#FOAM and #FOAMed have certainly captured the zeitgeist of emergency medicine but is foam always a good thing? It’s a question that we should ask and it seems that there are some answers in the literature.
I do tend to keep an eye out for papers related to Ophthalmology (family reasons) and recently came across this paper from Cornea on the dangers of FOAM related injuries to the eye.
The paper and abstract are accessible here
So this paper caught my attention for two reasons. Firstly, the identification and management of ocular injuries is an interest of mine, and in particular I have concerns about the identification of chemical injury to the eye from sources that might not be apparent to clinicians when patients first present. A good example would be around the potential damage from detergents in capsule, powder or tablet form. This is a concern that has been raised in the UK back in 2010, but we still see injuries today.
Anyway, in this paper from Israel the authors looked back at two centres to look at the incidence and severity of eye injuries attributed to FOAM, they found that a large number of patients (96 patients and 135 eyes) suffered injuries as a result of party foam/silly string. If you don’t know what I’m talking about then please have a look at these fine examples of British talent indulging in a bit of ‘stringing’ this year….!
(Ed- your attempts to be cool by getting One Direction into a blog post are pathetic)
You can see how the nature of the device could lead to conjunctival and corneal contact with subsequent chemical and abrasive injury. The nature of the chemical injury is unclear in the paper as silly string is basically a propelled plastic foam. Since 2007/08 the propellent has changed in many countries away from ozone damaging agents so the chemical nature may no longer be an issue. There is the suggestion that there is an alkaline component in the paper (attributed to some low pH scores on assessment), but it is not proven.
In itself this is interesting enough as silly string is widely available. In addition the authors attribute the reduction of eye injuries between 2007 and 2008 to a media campaign highlighting the dangers of this substance and that got me wondering about how good we are as emergency physicians about liasing with our colleagues in public health, and indeed with using the media to reduce the incidence and severity of injury and illness. In the UK departments are involved in the reporting of knife and gun crime, child protection, domestic violence, alcohol use and (as a hospital trust) HIV, but is there more out there that we should be getting involved in?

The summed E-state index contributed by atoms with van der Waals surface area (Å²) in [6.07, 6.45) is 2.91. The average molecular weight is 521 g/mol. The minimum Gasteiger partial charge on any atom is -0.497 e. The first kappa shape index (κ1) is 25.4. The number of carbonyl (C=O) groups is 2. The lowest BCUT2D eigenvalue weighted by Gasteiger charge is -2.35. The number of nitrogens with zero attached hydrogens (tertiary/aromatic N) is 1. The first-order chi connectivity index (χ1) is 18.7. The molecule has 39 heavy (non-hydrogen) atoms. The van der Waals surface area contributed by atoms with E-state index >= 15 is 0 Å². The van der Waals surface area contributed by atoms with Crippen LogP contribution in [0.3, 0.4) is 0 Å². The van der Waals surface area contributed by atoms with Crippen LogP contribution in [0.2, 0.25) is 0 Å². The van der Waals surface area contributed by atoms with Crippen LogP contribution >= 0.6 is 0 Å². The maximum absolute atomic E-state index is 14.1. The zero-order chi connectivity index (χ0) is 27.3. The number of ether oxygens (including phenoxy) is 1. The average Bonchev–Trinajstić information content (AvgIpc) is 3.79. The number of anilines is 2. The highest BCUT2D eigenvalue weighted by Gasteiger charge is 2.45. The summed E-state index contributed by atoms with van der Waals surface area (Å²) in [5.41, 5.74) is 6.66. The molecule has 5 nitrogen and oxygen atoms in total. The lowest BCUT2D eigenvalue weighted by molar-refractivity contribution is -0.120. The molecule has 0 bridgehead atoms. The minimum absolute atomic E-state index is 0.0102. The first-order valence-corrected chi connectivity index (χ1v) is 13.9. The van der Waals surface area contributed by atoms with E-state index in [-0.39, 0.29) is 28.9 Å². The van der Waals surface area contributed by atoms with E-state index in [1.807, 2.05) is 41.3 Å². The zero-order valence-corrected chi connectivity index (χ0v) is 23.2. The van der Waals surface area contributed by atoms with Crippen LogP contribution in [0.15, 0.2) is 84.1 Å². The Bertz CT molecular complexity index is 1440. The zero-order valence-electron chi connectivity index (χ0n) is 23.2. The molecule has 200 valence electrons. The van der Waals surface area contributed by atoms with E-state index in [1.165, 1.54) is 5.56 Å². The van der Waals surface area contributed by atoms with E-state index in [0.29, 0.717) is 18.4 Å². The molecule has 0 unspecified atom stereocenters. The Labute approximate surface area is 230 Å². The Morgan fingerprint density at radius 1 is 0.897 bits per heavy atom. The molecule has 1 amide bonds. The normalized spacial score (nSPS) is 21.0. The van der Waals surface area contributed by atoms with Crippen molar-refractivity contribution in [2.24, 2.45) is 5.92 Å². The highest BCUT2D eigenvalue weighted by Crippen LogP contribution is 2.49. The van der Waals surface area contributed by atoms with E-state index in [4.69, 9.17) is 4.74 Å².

The only example I can think of recently in the UK is also in the ocular sphere (geddit?). Back in 2006 the EMJ published an article on the incidence of eye injuries around Halloween as a result of egg throwing. As a paper it was not that scientific or challenging, but it was very topical and caught the attention of the media and the public, reaching as far as China in media coverage!
So what does this tell us? Firstly that when we are assessing patients for ocular injury we need to know the nature of any substances that might have entered the eye. Be very careful if there is any possibility of an alkaline agent getting onto the ocular surface, if in doubt check the pH of the eye and/or the substance. You can look up the characteristics of many substances online including their pH. Patients with alkaline injury require immediate washout and discussion with the on-call Ophthalmology team. There is a nice aide-memoire here from Columbia.
From the ED perspective the treatment of suspected chemical injury is
- copious washout
- removal of any foreign material
- mydriatics (probably – the evidence is weak)
I would highlight the importance of getting some local anaesthetic drops into the eye asap as that really facilitates the washout and removal of foreign bodies.
Washout is fairly basic to be honest, but you can watch a video here (quite long) for a very in depth and quite slow explanation. You may also come across the Morgan Lens which I’m not convinced about as yet, but would love to hear more from people who have used it. Nice demo and some top tips on this vidoe…….but how the hell did he get the guy to lie there and do this to him? Fairly sure my med students/docs would decline this in my practice.
‘Matt’s a real trooper as no tetracaine’!!!!
They don’t even let him speak! How bad has he been to deserve this I ask?
So, with your next eye injury just be really careful that you know what caused it, and remember to duck when the silly string flies this Christmas.
Whilst silly string may cause injuries, we have no reported of Flubber related injuries……yet!